There’s little way to read The Blade Itself and not think of Game of Thrones. I hate to say that, but it’s true. Abercrombie’s rich fantasy world owes a lot of debt to Martin’s. After all, both series are ones in which magic is largely pushed to the background and minimized; both focus on anti-heroes (at best) and misfits; both juxtapose court intrigues and political scheming against much larger threats that could unravel the world as the characters know it. But more than anything else, there’s the sense of cynicism towards the genre that underlies both series. These are worlds in which traditional heroism barely matters, where old school honor and chivalry are a way to death – if you’re lucky.
And yet, to rely too heavily on that comparison is to miss out on all the ways in which The Blade Itself absolutely soars and stands on its own two feet. Over the course of this first novel of The First Law trilogy, Abercrombie sets up a fascinating world, but more than that, he dives deeply into their psyches, giving us a sense of these broken people. Our three main characters – Logen Ninefingers, Sand dan Glokta, Jezal dan Luthar – Abercrombie brings them to rich, detailed life, letting us see their scars, their psychic baggage, their complex motivations. But more than that, rather than embracing the nihilism and selfishness of the men, Abercrombie pushes them farther than that, finding an inner core of decency. It may be small, it may be only a piece of their cruelty or motivations, but it’s there. And that alone makes The First Law stand apart from Martin’s bleak, hopeless world where nothing – and no one – good can last.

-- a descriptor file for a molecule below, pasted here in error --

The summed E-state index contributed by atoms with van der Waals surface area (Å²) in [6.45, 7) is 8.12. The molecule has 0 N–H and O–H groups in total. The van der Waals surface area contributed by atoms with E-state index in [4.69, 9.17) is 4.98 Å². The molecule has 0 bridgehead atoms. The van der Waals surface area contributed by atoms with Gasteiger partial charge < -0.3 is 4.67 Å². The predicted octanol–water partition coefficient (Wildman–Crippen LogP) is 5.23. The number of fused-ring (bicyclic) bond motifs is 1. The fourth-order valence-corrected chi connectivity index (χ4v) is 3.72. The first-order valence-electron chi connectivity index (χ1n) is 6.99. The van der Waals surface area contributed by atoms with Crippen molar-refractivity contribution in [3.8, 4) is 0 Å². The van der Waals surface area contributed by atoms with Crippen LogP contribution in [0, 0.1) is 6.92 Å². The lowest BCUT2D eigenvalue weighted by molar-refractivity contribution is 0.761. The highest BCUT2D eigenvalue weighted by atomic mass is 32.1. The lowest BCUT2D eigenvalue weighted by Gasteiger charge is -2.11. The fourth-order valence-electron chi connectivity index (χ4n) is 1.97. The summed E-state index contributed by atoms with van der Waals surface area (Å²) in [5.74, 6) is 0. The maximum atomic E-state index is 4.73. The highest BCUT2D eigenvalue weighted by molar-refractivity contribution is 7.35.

More than that, though, Abercrombie brings a sometimes dry, sometimes dark, but sometimes genuinely funny sense of humor to the story, allowing his characters to be more than just another grim, broken-down soul. That’s maybe most true of Bayaz, the wizard figure around whom much of the book orbits. Bayaz is no one’s idea of a typical wizard, and that jarring inability to fit expectations pays off wonderfully again and again in the book, as Bayaz demonstrates both his ability and his willingness to use them as he sees fit. In other words, it’s all of Martin’s knack for turning the genre on its head, but done with a little more heart, a bit more humor, and every bit the imagination and talent.
If there’s a knock on The Blade Itself, it’s the sense that it’s an intentionally shapeless story at times, one where the lack of predictability makes it hard to make sense of at times. Is this the story of an impending war between the nations? Are the Flatheads a sort of White Walker analog – a monstrous “other” that lurks nearby? How does Ferro and her story tie in with everything going on around Adua? It’s hard to tell until near the end of the book, and even then, it’s a bit hard to get a sense of the bigger picture and how this will come together. But given how engaging, deep, and complex the characters are, how fascinating the world is, and how deep and layered the story is, I’m okay with that. I’m on board to see how this all fits together, and to see what else Abercrombie has going.